• Effective Resource Management
  • Efficient Time Management
  • Minimal Cost Expenditure
  • Streamlines project creation & tracking
  • Task Dependency Map for efficient handling of Tasks

Monitoring beban kerja di cloud..




Monitoring cloud workload activities

Cloud managers work within a distributed WAN computing infrastructure; one of the biggest shifts from the traditional data center is that all data is stored, managed and administered in a private cloud. Effective cloud-based workload monitoring can capture performance issues before they happen. Knowing how your cloud is behaving allows you to deliver a more powerful cloud computing experience.
Gathering cloud performance metricsIT admins must actively gather and log cloud-facing server performance metrics and data, especially since most servers that host cloud workloads are virtual machines (VMs) that require dedicated resources. Over-allocating or under-allocating resources to cloud servers can be a costly mistake.
Over-allocating or under-allocating resources to cloud servers can be a costly mistake.
Proper planning and workload management is necessary prior to any major cloud rollout. When gathering performance metrics about specific servers running dedicated workloads, admins must evaluate the following details:
  • CPU usage: The cloud-facing server could be physical or virtual. Administrators must look at that machine and determine how users are accessing CPU resources. With numerous users launching desktops or applications from the cloud, careful consideration must be made as to how many dedicated cores this server requires.
  • RAM requirements: Cloud-based workloads can be RAM-intensive. Monitoring a workload on a specific server allows you to gauge how much RAM to allocate. The key is to plan for fluctuations without over-allocating resources; you can do this through workload monitoring. By looking at RAM use over a period of time, administrators can determine when usage spikes will occur as well as appropriate RAM levels.
  • Storage needs: Sizing considerations are important when working with a cloud workload. User settings and workload location all require space. I/O should also be examined. For example, a boot storm or massive spike in use can cripple a SAN that’s unprepared for such an event. By monitoring I/O and controller metrics, administrators can determine performance levels specific to storage systems. You can use solid-state disks (SSDs) or onboard flash cache to help prevent I/O spikes.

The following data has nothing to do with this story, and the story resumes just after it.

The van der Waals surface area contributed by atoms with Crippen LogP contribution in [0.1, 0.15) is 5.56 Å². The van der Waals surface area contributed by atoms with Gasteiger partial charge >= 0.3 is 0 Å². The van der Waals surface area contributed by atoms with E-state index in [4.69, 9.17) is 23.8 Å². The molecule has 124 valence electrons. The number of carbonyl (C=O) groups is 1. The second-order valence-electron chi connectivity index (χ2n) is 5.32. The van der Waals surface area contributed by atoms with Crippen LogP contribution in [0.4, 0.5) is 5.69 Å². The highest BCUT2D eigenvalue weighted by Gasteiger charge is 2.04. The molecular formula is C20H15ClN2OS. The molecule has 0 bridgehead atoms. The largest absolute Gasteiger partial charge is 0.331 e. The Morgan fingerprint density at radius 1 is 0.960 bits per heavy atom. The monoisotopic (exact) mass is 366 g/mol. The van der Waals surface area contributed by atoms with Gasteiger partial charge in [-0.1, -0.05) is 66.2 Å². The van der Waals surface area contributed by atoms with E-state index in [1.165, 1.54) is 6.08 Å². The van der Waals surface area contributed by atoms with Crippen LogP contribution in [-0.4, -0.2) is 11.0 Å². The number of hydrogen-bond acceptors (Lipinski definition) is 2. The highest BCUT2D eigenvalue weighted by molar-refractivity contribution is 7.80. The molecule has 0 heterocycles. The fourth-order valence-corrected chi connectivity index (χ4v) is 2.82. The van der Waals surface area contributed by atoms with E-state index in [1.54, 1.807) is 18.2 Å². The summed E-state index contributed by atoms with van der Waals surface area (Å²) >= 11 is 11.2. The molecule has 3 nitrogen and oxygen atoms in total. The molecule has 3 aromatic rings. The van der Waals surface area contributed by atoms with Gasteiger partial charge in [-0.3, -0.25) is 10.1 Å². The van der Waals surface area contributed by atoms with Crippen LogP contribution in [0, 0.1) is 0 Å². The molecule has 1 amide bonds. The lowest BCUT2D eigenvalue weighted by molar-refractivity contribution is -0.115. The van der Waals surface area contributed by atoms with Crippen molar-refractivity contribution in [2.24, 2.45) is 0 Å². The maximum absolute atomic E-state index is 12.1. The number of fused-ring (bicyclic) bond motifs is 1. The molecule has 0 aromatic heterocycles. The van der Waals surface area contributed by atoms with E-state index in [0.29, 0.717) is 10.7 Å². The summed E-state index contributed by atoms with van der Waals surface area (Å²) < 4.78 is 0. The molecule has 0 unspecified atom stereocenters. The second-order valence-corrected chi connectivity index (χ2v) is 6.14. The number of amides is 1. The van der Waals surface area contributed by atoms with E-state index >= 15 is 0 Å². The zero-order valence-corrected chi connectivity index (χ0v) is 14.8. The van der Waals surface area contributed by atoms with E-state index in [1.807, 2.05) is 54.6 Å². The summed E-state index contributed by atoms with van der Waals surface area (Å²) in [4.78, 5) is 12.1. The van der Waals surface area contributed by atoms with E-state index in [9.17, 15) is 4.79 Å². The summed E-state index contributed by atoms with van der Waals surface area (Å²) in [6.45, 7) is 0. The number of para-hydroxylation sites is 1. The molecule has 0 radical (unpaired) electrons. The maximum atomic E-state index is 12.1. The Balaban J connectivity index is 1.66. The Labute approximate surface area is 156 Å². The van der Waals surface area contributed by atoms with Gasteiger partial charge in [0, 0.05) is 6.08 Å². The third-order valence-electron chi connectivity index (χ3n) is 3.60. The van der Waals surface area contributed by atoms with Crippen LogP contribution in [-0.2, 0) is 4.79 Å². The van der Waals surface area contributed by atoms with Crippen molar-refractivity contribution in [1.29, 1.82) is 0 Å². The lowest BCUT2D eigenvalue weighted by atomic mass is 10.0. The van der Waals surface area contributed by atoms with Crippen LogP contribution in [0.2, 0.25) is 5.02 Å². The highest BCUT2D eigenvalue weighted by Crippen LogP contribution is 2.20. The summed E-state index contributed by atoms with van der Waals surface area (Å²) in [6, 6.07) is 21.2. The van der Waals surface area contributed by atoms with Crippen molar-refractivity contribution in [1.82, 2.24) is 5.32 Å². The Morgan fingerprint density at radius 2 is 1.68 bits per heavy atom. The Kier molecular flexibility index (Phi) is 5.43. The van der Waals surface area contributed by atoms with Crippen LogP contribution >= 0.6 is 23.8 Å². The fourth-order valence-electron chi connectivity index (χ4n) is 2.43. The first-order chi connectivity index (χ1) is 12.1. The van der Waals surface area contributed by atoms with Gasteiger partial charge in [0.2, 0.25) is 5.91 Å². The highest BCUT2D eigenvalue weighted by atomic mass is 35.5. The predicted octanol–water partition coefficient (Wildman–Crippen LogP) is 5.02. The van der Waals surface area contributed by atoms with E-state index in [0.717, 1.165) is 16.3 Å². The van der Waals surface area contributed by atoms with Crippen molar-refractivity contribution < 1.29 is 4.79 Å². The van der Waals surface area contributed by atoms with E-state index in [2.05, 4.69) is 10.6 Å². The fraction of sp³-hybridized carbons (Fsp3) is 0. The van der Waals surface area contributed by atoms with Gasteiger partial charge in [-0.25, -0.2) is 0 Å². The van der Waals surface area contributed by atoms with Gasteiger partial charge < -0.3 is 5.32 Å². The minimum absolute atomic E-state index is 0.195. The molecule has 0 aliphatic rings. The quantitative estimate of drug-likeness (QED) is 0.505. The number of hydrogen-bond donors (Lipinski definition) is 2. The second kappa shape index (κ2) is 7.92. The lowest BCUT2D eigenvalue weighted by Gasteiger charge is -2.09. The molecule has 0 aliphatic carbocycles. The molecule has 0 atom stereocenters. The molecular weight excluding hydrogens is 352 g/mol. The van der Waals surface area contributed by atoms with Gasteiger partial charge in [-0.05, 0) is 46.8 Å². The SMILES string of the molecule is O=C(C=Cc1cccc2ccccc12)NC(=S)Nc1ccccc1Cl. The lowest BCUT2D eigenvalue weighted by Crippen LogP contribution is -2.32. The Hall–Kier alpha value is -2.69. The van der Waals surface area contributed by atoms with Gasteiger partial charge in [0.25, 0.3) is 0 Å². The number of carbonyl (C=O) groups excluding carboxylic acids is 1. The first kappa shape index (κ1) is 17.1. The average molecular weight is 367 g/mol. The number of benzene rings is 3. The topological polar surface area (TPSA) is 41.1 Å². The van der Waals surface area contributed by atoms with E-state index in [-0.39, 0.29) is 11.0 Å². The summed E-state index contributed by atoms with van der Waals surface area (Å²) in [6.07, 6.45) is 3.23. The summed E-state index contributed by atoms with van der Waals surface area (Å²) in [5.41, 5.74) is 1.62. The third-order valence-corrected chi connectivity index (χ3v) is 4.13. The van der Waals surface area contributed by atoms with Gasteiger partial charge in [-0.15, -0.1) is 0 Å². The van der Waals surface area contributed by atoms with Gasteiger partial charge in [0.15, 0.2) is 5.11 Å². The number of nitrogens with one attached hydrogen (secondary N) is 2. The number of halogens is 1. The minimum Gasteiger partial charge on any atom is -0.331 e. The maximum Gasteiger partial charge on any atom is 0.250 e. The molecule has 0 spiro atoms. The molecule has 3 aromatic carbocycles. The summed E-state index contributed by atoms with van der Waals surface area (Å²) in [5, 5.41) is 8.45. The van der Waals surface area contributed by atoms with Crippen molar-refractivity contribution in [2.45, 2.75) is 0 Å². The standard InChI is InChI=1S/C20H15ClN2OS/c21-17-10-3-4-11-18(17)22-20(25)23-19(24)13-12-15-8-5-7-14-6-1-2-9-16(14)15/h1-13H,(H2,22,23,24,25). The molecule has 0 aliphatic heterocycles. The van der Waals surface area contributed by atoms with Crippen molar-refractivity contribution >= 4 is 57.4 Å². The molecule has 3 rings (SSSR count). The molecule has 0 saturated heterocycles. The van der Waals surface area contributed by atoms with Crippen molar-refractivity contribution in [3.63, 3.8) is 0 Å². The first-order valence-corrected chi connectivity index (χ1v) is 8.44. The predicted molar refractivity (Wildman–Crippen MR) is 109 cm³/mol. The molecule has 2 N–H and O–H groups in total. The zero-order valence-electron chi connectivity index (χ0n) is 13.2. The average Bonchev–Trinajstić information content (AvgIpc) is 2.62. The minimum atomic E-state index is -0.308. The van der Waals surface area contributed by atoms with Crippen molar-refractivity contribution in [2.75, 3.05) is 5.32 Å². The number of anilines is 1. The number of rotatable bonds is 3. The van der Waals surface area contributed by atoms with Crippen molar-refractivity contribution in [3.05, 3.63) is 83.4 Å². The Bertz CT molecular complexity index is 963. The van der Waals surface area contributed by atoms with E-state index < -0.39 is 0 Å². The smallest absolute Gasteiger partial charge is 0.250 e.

• Network design: Networking and its architecture play a very important role in a cloud infrastructure and its workload. Monitoring network throughput within the data center as well as in the cloud will help determine specific speed requirements. Uplinks from servers into the SAN through a fabric switch that provides 10 GbE connectivity can help reduce bottlenecks and help improve cloud workload performance.
Performance monitoring tools are also useful. Citrix Systems Inc.’s EdgeSight for Endpoints gathers performance metrics at the server and the end-point level. By understanding how the cloud server is operating and knowing end-user requirements, administrators can size physical infrastructure properly to support virtual instances.

Advantages of workflow automation
Active cloud workload monitoring goes beyond gathering metrics and statistics. Many systems monitor workloads and provide workflow automation in the event of a usage spike.
Active cloud workload monitoring goes beyond gathering metrics and statistics.
Certain markets, like the travel industry, experience usage spikes during particular periods of the year. To prepare for this, workload thresholds are set so new VMs can be spun up as soon as demand increases. Therefore, end users will always have access to data and normal workloads without degradation in performance.
Workflow automation also helps with disaster recovery and backup. As data replication occurs between numerous sites, a remote location can spin up identical workloads if another site experiences data loss. Proper workload monitoring and data center design can help increase system stability and, more importantly, business continuity.

Cloud monitoring tips
Here are a few rules to help maintain the health of your private cloud workloads:
Know your physical resources. Even though physical resources may seem endless initially, they have specific limits. Without properly monitoring and gauging these resources, they can be depleted very quickly. Cloud workloads can be demanding. Planning is a must.